Position your paving in the best area of your garden, to take advantage of natural light and views. Paths should work well and feel comfortable when walking on them. The addition of paved areas in your garden is an extension of your living area. We use our gardens for our own pleasure and to entertain our friends, so the correct use of paved areas in the garden can be a great asset to our home.
When you have chosen the area you would like to have paved, mark it out with some lime or paint so that you can start the project. We know need to determine our desired level of the paved area, taking into consideration the existing levels that we need to match up with, ie; doors, existing paving, garden beds etc.
Set a peg into the ground to the finished level of your paving, transpose this level across to each corner of the proposed paved area. This can be done by using a string line level, straight edge and spirit level, or if you are lucky enough to have one, a Cowley level.
Put pegs into these level points. Now you have level pegs around the proposed paved area, you will need to determine the best way to drain the area. If the area is 20m2 or under, you can put a 2% slope on the paving, directed away from the house to a lawn area or garden bed. If the area is bigger you may need to put a central storm water pit in the paving, in any case, all you need to do is to measure the span that the slope will run and multiply it by 2%. It’s quite simple, for every 1 lineal metre the fall will be 20mm. When you have worked out where you will run the water off to and the fall in the paving that you require, all you need to do is drop the string line down on the appropriate pegs. Now the hard yakka starts!
It’s time to dig out your area, ready for paving. You will need to put string lines between the pegs on the high side to the low side, (ensure you have allowed for the fall in the paving for drainage). The depth that you require to excavate for paving will be 75mm for the base plus 20mm for bedding material plus the thickness of the paver.
Excavate the area either by hand or if there is access and the budget will allow, hire a machine with operator to do the work for you. Whichever way you do it, the most important thing to remember is to keep a check on the depth being excavated and ensure that it is even and that you have dug down to a firm base. If the area you are going to pave on is back filled land, or very wet, you may need advice from an engineer prior to paving. They will advise you of different methods of preparing these areas for paving.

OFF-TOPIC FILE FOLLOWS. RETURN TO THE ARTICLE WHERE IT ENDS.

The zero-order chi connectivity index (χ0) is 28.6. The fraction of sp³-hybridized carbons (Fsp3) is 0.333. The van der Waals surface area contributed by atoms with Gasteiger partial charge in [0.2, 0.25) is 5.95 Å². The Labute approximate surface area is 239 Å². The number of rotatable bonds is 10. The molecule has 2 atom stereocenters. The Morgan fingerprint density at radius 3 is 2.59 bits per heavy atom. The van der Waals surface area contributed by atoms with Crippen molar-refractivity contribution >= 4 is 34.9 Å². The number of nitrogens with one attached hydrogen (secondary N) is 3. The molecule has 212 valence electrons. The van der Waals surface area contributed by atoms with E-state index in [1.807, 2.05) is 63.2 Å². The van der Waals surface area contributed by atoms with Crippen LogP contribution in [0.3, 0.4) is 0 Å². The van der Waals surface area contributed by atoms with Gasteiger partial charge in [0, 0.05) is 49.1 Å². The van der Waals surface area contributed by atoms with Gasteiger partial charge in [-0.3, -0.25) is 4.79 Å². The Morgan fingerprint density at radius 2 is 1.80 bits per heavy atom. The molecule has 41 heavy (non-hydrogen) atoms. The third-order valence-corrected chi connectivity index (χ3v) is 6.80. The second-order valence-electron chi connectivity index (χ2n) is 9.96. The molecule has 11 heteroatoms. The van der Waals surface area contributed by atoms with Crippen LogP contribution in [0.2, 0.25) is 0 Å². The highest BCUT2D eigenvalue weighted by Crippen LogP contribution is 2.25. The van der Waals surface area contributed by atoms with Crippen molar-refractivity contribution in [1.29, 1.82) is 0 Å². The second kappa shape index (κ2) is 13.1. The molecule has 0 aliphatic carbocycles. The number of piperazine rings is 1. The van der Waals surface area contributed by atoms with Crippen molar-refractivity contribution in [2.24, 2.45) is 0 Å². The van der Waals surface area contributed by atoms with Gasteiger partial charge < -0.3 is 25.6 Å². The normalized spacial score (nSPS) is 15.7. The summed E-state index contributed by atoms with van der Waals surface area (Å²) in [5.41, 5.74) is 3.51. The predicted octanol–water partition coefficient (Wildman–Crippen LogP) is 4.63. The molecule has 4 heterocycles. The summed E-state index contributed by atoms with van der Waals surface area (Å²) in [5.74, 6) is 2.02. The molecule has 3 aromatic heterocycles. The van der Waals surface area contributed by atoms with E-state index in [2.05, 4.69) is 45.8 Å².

Now you have the area completely excavated, you can start to prepare the base. The material used is a crushed aggregate, the same material used for road base. This can be bought in different grades. The best is A or B grade. Some bases contain too much clay that can react with moisture and cause problems with your paving in the future.
Spread this crushed aggregate evenly over the proposed paved area, usually at a depth of 100mm to allow for compaction. Rake this out evenly and compact using a vibrating compaction plate (a wacker). This is easily hired from most handyman centres. Compact the base to an even thickness of 75mm, making sure that the area is even by using the string lines to check. The base should be almost as flat as you intend to have your finished paving.
It’s almost time to pave, but first we need to prepare our bedding material. The sand we use is known as triple washed Macadilla, fine white, and Playpen sand just to mention some of the more commonly known names. Australia has a wide variety of sands and gravels, so as I have said before, the safest way is to ask your local garden supply centre to give you advice on what the local trade people are using. A good tip is that it shouldn’t be able to be rolled into a ball like clay when wet.
Lay an even 25mm layer of sand over the crushed aggregate, ensuring that it is flat and has an even fall for drainage. You can rake the sand out roughly and then using a straight edge, screed it off nice and evenly. Finally ready to begin paving!
Set a string line along the starting point to keep the first course in line. Lay the first course of pavers and move the string line along as you progress through the paving. You can walk on the paving that you have just laid by using small walking planks. When you have laid all the pavers, you will need to cut some of them for the finishing touches.
A brick-cutting machine will be needed if the pavers are clay and this can be hired from a handyman store, but I believe they are quite dangerous and unless you have had experience using them, I would employ a brick-cutting contractor to help you. If the paving you are using is concrete, you can hire a brick block hydraulic guillotine.
After all the cuts are placed, broom sand over paving. Cut 75mm x 20 treated pine to border paving, peg the pine border tightly around paving to hold in the borders.
The final step is to spread approx 5mm thickness of sand evenly over pavers using a plastic grass rake. Then you will need to vibrate pavers into sand bed using the vibrating compaction plate (wacker). This will bed pavers into the sand bed. Do this until the pavers feel firmly in place. (Usually no more than 3 times over paved area).
Now sweep the sand off and expose your work of art.
If some paving didn’t bed in as well as others, use a rubber mallet to bed them in.
If you don’t use a vibrating compaction plate, you can manually bed the pavers in using the rubber mallet and a block of wood.